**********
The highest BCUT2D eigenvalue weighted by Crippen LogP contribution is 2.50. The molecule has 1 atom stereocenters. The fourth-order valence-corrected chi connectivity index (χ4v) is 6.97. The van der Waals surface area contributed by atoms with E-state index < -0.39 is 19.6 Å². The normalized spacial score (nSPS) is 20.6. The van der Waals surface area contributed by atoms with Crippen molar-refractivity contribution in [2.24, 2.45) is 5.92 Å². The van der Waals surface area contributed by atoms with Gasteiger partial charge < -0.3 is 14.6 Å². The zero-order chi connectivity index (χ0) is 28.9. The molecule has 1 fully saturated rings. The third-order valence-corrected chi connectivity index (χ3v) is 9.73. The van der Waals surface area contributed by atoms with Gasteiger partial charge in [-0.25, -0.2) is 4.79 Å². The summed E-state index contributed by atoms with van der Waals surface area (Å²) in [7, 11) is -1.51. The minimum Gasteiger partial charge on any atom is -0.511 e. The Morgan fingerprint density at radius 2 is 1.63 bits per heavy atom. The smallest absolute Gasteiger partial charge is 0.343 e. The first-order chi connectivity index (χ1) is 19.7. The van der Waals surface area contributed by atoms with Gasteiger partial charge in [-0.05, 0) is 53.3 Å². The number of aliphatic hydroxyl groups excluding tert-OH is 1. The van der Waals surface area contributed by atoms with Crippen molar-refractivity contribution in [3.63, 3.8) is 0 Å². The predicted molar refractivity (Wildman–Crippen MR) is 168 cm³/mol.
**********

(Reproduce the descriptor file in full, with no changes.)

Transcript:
The highest BCUT2D eigenvalue weighted by Crippen LogP contribution is 2.50. The molecule has 1 atom stereocenters. The fourth-order valence-corrected chi connectivity index (χ4v) is 6.97. The van der Waals surface area contributed by atoms with E-state index < -0.39 is 19.6 Å². The normalized spacial score (nSPS) is 20.6. The van der Waals surface area contributed by atoms with Crippen molar-refractivity contribution in [2.24, 2.45) is 5.92 Å². The van der Waals surface area contributed by atoms with Gasteiger partial charge < -0.3 is 14.6 Å². The zero-order chi connectivity index (χ0) is 28.9. The molecule has 1 fully saturated rings. The third-order valence-corrected chi connectivity index (χ3v) is 9.73. The van der Waals surface area contributed by atoms with Gasteiger partial charge in [-0.25, -0.2) is 4.79 Å². The summed E-state index contributed by atoms with van der Waals surface area (Å²) in [7, 11) is -1.51. The minimum Gasteiger partial charge on any atom is -0.511 e. The Morgan fingerprint density at radius 2 is 1.63 bits per heavy atom. The smallest absolute Gasteiger partial charge is 0.343 e. The first-order chi connectivity index (χ1) is 19.7. The van der Waals surface area contributed by atoms with Gasteiger partial charge in [-0.05, 0) is 53.3 Å². The number of aliphatic hydroxyl groups excluding tert-OH is 1. The van der Waals surface area contributed by atoms with Crippen molar-refractivity contribution in [3.63, 3.8) is 0 Å². The predicted molar refractivity (Wildman–Crippen MR) is 168 cm³/mol.